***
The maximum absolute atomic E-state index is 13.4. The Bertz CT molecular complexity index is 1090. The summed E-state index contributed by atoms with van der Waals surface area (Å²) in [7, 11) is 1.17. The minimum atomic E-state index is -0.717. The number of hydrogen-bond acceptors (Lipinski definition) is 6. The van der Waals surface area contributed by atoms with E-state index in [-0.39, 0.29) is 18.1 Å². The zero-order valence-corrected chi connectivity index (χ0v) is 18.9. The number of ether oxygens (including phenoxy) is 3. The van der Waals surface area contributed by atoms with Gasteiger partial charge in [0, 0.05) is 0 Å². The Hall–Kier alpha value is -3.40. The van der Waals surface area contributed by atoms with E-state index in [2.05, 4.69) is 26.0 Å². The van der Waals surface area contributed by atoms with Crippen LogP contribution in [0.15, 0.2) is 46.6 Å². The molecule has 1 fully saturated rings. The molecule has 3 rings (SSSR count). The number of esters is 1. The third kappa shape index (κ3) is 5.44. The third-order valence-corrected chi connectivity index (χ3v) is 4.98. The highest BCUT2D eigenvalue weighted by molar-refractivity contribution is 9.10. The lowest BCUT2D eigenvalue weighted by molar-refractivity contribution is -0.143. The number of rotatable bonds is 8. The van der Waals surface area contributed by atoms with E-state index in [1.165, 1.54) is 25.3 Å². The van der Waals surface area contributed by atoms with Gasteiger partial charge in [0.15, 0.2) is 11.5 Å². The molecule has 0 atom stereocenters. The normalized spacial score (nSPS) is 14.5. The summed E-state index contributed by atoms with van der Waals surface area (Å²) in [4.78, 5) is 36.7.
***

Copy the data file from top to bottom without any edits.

The maximum absolute atomic E-state index is 13.4. The Bertz CT molecular complexity index is 1090. The summed E-state index contributed by atoms with van der Waals surface area (Å²) in [7, 11) is 1.17. The minimum atomic E-state index is -0.717. The number of hydrogen-bond acceptors (Lipinski definition) is 6. The van der Waals surface area contributed by atoms with E-state index in [-0.39, 0.29) is 18.1 Å². The zero-order valence-corrected chi connectivity index (χ0v) is 18.9. The number of ether oxygens (including phenoxy) is 3. The van der Waals surface area contributed by atoms with Gasteiger partial charge in [0, 0.05) is 0 Å². The Hall–Kier alpha value is -3.40. The van der Waals surface area contributed by atoms with E-state index in [2.05, 4.69) is 26.0 Å². The van der Waals surface area contributed by atoms with Crippen LogP contribution in [0.15, 0.2) is 46.6 Å². The molecule has 1 fully saturated rings. The molecule has 3 rings (SSSR count). The number of esters is 1. The third kappa shape index (κ3) is 5.44. The third-order valence-corrected chi connectivity index (χ3v) is 4.98. The highest BCUT2D eigenvalue weighted by molar-refractivity contribution is 9.10. The lowest BCUT2D eigenvalue weighted by molar-refractivity contribution is -0.143. The number of rotatable bonds is 8. The van der Waals surface area contributed by atoms with E-state index in [1.165, 1.54) is 25.3 Å². The van der Waals surface area contributed by atoms with Gasteiger partial charge in [0.15, 0.2) is 11.5 Å². The molecule has 0 atom stereocenters. The normalized spacial score (nSPS) is 14.5. The summed E-state index contributed by atoms with van der Waals surface area (Å²) in [4.78, 5) is 36.7.